Tools and Technology: Are They Taking Our Focus Away From Managing Content?
“Can’t we just buy something and do what it says?” I remember being asked that question by an information-development manager who was immersed in an argument between documentation and training on a new cross-discipline information model. My response: “Content management systems just sit there; they don’t do anything that you don’t tell them to do.”
During workshops and conferences as well as discussions with information-development managers and teams, I hear people acknowledge that tools should not be the focus. They understand, for the most part, that tools will not make information more readable or usable or relevant to the reader. Yet, when I look at how resources are allocated and what gets priority in organizations, the tools and technology hold first place. Managers elect to purchase tools training rather than training in structured authoring. Staff members find time to follow online chats and forums on tools but not on information development. The STC special interest group on single sourcing devolves into a discussion of FrameMaker, Word, or a help system, not on how information should be structured so that it can be used in multiple contexts.
Since the middle of the 1980s, technical communication has been defined by its tools. First came desktop publishing systems. They allowed us to present information in an attractive way without the expense of typesetting. Desktop publishing gave us typographic fonts at our fingertips and allowed us to create page layouts that enhanced readability. But instead of using the desktop publishing tools as efficient solutions for readability, we made them an end in themselves. I recall a fierce argument with members of the Silicon Valley chapter when the STC annual conference was held there in 1990 (as I recall). Even though desktop publishing had been in place for six or seven years, chapter members insisted that it remain as part of the Advanced Technologies program track.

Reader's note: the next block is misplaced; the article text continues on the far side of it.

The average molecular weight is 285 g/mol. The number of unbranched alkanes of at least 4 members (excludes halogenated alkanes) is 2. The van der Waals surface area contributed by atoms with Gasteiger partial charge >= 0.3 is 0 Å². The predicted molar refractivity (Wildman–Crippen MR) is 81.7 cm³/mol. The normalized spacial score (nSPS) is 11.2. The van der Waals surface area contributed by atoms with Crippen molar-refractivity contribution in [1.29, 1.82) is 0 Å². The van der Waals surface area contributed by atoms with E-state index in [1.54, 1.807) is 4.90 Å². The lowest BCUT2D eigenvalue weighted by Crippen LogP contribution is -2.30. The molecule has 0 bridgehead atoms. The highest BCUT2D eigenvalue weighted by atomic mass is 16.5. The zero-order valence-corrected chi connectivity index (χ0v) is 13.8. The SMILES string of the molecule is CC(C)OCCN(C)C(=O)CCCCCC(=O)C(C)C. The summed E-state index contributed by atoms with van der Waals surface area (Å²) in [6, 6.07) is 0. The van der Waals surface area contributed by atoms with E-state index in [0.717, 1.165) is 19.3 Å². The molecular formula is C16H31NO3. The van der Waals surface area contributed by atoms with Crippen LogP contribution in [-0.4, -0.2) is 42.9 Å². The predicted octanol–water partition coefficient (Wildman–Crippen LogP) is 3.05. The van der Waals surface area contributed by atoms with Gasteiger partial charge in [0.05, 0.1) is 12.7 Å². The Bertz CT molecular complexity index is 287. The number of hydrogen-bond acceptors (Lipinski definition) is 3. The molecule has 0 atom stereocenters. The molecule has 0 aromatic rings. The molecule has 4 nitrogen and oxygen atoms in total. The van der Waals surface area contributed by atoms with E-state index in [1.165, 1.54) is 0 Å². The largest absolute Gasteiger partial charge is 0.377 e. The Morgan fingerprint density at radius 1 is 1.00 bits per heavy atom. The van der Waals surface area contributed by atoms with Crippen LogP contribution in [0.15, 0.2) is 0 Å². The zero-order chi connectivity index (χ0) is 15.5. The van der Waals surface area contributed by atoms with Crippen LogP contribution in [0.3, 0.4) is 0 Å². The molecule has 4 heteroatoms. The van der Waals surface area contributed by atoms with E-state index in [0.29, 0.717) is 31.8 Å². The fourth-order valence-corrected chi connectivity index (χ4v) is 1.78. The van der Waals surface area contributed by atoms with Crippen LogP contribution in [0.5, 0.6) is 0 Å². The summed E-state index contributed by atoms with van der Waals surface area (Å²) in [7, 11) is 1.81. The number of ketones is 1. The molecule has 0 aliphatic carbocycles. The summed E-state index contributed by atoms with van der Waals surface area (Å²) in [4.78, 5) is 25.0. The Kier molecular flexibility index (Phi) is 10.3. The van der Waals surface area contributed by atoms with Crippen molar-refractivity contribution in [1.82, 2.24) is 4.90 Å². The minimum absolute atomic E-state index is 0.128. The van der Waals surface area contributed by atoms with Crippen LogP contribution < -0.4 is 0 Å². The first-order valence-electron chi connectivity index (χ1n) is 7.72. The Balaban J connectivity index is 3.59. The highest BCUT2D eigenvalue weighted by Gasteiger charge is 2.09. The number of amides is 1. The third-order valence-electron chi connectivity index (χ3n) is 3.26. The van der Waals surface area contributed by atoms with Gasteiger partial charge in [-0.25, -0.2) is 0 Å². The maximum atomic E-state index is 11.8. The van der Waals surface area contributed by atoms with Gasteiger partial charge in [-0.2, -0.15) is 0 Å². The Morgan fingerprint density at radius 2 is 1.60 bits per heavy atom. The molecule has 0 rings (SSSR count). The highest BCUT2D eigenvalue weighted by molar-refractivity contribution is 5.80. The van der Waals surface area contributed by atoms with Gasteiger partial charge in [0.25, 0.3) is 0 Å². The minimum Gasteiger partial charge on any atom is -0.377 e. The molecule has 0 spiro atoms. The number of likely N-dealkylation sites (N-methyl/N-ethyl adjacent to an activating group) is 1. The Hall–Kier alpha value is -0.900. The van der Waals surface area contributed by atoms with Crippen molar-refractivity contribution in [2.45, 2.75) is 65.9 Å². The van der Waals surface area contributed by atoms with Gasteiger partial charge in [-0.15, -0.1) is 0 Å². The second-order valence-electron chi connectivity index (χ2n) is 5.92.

Unfortunately, desktop-publishing skills became, for many information developers, more important than information-design skills. The research that I’ve seen quoted notes that many information developers spend as much as 50 percent of their time on layout tasks rather than on planning, design, and, most importantly, customer studies. The same holds true for help systems. If we review the online discussions, the focus is again on the tools and their intricacies rather than a debate about the utility of help systems. Our research and that of many other organizations often reveals that customers don’t use help systems because they don’t find them helpful. The presentation of the help topics isn’t even on their radar. They are only concerned with the content and accessibility. When is the last time we had presentations or workshops on the design of help? We debate the tools but not the content or its effective management.